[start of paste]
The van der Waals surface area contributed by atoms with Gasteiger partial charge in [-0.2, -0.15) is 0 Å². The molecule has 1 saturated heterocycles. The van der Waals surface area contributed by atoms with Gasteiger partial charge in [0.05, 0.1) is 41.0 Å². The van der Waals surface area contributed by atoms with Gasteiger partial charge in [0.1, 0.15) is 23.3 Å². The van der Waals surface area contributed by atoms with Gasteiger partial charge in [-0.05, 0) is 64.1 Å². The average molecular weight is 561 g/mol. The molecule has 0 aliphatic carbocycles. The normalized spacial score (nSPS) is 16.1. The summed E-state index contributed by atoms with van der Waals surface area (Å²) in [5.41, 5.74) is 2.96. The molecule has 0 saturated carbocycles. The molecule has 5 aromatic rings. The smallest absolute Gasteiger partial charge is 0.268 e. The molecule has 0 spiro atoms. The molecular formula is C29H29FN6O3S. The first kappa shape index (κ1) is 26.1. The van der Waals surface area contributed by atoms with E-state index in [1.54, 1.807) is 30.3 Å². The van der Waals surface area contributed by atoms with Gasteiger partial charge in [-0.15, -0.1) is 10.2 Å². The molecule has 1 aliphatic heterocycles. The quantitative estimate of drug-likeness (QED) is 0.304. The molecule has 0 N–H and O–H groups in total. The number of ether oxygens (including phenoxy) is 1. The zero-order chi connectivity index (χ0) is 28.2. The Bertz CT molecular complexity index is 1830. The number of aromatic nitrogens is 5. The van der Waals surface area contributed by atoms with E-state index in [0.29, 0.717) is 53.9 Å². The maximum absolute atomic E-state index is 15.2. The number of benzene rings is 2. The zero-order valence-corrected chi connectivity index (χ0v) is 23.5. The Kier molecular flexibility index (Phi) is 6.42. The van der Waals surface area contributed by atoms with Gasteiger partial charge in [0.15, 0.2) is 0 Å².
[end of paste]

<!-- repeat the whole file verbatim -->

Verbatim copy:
The van der Waals surface area contributed by atoms with Gasteiger partial charge in [-0.2, -0.15) is 0 Å². The molecule has 1 saturated heterocycles. The van der Waals surface area contributed by atoms with Gasteiger partial charge in [0.05, 0.1) is 41.0 Å². The van der Waals surface area contributed by atoms with Gasteiger partial charge in [0.1, 0.15) is 23.3 Å². The van der Waals surface area contributed by atoms with Gasteiger partial charge in [-0.05, 0) is 64.1 Å². The average molecular weight is 561 g/mol. The molecule has 0 aliphatic carbocycles. The normalized spacial score (nSPS) is 16.1. The summed E-state index contributed by atoms with van der Waals surface area (Å²) in [5.41, 5.74) is 2.96. The molecule has 0 saturated carbocycles. The molecule has 5 aromatic rings. The smallest absolute Gasteiger partial charge is 0.268 e. The molecule has 0 spiro atoms. The molecular formula is C29H29FN6O3S. The first kappa shape index (κ1) is 26.1. The van der Waals surface area contributed by atoms with E-state index in [1.54, 1.807) is 30.3 Å². The van der Waals surface area contributed by atoms with Gasteiger partial charge in [-0.15, -0.1) is 10.2 Å². The molecule has 1 aliphatic heterocycles. The quantitative estimate of drug-likeness (QED) is 0.304. The molecule has 0 N–H and O–H groups in total. The number of ether oxygens (including phenoxy) is 1. The zero-order chi connectivity index (χ0) is 28.2. The Bertz CT molecular complexity index is 1830. The number of aromatic nitrogens is 5. The van der Waals surface area contributed by atoms with E-state index in [0.29, 0.717) is 53.9 Å². The maximum absolute atomic E-state index is 15.2. The number of benzene rings is 2. The zero-order valence-corrected chi connectivity index (χ0v) is 23.5. The Kier molecular flexibility index (Phi) is 6.42. The van der Waals surface area contributed by atoms with Gasteiger partial charge in [0.15, 0.2) is 0 Å².